Coinciding with MLB commissioner Rob Manfred unilaterally implementing a 60-game season in 2020, additional changes brought about were doubleheaders being reduced to seven innings, a runner automatically being placed on second base for extra innings, and universal designated hitter.
Both rules were in response to uncertainty with attempting to play a season during a pandemic and in effort to protect players. Although the 2021 campaign reverted back to a full schedule, MLB kept with shortened games for doubleheaders and the extra-innings rule.
Oddly, however, the universal DH was done away with despite a long-held expectation it will be part of a new collective bargaining agreement that will need to be agreed to after the 2021 season.
While a universal DH may return, Manfred indicated doubleheaders will go back to normal length and placing a runner on second base in extra innings may be eliminated as well, according to Mark Feinsand of MLB.com:
Commissioner Rob Manfred, speaking to the Baseball Writers’ Association of America, said Tuesday morning that seven-inning doubleheaders and the extra-inning rule that places an automatic runner on second base are not in the league’s “long-term future.”
“I see the extra-inning rule and the seven-inning doubleheader as rules that were adopted based on medical advice to deal with COVID,” Manfred said. “I think they are much less likely to become part of our permanent landscape than some of the other rules that we’ve talked about over time that relate to how the game is being played.”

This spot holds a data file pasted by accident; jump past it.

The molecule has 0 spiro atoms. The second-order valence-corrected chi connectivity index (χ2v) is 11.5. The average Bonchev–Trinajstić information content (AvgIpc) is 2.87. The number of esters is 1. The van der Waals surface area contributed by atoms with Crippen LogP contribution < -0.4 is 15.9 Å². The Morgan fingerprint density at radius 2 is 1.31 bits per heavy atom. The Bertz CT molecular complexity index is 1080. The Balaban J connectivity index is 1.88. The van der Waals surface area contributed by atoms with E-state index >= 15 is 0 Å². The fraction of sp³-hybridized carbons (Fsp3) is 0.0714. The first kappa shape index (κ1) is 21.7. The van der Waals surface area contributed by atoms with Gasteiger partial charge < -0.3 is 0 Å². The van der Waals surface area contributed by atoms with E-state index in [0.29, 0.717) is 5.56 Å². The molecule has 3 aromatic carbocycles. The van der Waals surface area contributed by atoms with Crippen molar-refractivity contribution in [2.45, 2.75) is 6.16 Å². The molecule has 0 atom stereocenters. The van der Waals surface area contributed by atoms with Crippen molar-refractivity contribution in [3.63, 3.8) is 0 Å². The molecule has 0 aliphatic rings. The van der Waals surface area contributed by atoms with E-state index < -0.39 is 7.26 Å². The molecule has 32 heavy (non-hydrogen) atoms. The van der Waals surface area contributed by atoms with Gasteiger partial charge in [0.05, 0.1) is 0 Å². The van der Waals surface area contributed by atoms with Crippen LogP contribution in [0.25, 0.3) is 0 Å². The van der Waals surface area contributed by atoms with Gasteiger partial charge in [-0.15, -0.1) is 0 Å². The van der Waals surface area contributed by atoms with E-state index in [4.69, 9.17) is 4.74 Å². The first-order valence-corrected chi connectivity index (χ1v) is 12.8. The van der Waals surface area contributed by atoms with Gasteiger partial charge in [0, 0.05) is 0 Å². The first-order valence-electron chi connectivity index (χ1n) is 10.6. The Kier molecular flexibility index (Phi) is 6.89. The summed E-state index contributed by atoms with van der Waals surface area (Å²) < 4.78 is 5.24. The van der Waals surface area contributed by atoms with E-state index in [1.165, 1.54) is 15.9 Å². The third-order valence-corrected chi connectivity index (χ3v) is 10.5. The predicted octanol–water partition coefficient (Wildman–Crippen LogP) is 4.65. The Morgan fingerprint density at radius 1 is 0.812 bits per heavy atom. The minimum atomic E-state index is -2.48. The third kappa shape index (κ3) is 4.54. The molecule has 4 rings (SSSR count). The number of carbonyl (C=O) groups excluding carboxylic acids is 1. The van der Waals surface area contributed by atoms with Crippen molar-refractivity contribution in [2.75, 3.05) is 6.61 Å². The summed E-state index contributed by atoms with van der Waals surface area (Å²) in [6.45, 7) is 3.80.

Earlier this season Arizona Diamondbacks starter Madison Bumgarner threw a no-hitter in one of the seven-inning doubleheader games, but it wasn’t counted as an official no-no because the game was not nine innings.
In 2020, the extra-innings rule made games end nearly 70% of the time in the 10th inning as compared to just less than 50% of the time from 2017-2019, according to Sports Illustrated. That supported MLB’s idea behind having pitchers throw fewer innings and, especially with so many games postponed early in the 2020 season, and to a lesser extent, have players be near each other for a shorter amount of time.
Roberts would support MLB banning shifts
Another potential change could be with defensive shifts and MLB possibly implementing a rule that requires two infielders to be on either side of second base.
Although Dodgers manager Dave Roberts once was against eliminating such defensive strategy, he recently acknowledged having a new perspective.
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